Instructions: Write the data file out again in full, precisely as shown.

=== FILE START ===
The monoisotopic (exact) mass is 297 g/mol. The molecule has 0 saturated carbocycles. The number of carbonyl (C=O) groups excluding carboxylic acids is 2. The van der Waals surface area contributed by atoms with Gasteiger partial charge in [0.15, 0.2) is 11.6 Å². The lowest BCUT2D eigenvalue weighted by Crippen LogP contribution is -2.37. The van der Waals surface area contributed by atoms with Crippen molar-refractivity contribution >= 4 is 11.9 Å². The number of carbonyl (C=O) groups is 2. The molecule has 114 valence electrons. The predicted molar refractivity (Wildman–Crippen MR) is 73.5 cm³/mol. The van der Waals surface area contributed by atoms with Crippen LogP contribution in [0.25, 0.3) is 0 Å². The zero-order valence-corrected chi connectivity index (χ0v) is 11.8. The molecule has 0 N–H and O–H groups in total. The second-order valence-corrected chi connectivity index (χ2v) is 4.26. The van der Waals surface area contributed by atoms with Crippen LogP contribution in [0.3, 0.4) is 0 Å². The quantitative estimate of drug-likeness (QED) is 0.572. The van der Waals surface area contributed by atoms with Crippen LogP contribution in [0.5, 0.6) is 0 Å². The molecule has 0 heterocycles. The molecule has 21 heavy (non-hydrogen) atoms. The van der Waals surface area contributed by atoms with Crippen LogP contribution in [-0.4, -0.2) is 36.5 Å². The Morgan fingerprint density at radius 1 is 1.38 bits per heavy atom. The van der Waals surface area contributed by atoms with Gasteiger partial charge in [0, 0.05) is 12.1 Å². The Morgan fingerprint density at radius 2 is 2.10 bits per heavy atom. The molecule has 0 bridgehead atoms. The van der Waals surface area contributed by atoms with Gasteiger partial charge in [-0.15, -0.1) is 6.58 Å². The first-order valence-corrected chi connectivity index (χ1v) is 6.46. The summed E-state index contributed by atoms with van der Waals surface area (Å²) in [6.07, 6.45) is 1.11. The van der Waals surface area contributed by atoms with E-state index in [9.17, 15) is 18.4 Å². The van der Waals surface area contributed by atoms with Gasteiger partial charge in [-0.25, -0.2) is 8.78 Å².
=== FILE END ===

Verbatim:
The monoisotopic (exact) mass is 297 g/mol. The molecule has 0 saturated carbocycles. The number of carbonyl (C=O) groups excluding carboxylic acids is 2. The van der Waals surface area contributed by atoms with Gasteiger partial charge in [0.15, 0.2) is 11.6 Å². The lowest BCUT2D eigenvalue weighted by Crippen LogP contribution is -2.37. The van der Waals surface area contributed by atoms with Crippen molar-refractivity contribution >= 4 is 11.9 Å². The number of carbonyl (C=O) groups is 2. The molecule has 114 valence electrons. The predicted molar refractivity (Wildman–Crippen MR) is 73.5 cm³/mol. The van der Waals surface area contributed by atoms with Crippen LogP contribution in [0.25, 0.3) is 0 Å². The zero-order valence-corrected chi connectivity index (χ0v) is 11.8. The molecule has 0 N–H and O–H groups in total. The second-order valence-corrected chi connectivity index (χ2v) is 4.26. The van der Waals surface area contributed by atoms with Crippen LogP contribution in [0.3, 0.4) is 0 Å². The quantitative estimate of drug-likeness (QED) is 0.572. The van der Waals surface area contributed by atoms with Crippen LogP contribution in [0.5, 0.6) is 0 Å². The molecule has 0 heterocycles. The molecule has 21 heavy (non-hydrogen) atoms. The van der Waals surface area contributed by atoms with Crippen LogP contribution in [-0.4, -0.2) is 36.5 Å². The Morgan fingerprint density at radius 1 is 1.38 bits per heavy atom. The van der Waals surface area contributed by atoms with Gasteiger partial charge in [0, 0.05) is 12.1 Å². The Morgan fingerprint density at radius 2 is 2.10 bits per heavy atom. The molecule has 0 bridgehead atoms. The van der Waals surface area contributed by atoms with Gasteiger partial charge in [-0.15, -0.1) is 6.58 Å². The first-order valence-corrected chi connectivity index (χ1v) is 6.46. The summed E-state index contributed by atoms with van der Waals surface area (Å²) in [6.07, 6.45) is 1.11. The van der Waals surface area contributed by atoms with E-state index in [9.17, 15) is 18.4 Å². The van der Waals surface area contributed by atoms with Gasteiger partial charge in [-0.25, -0.2) is 8.78 Å².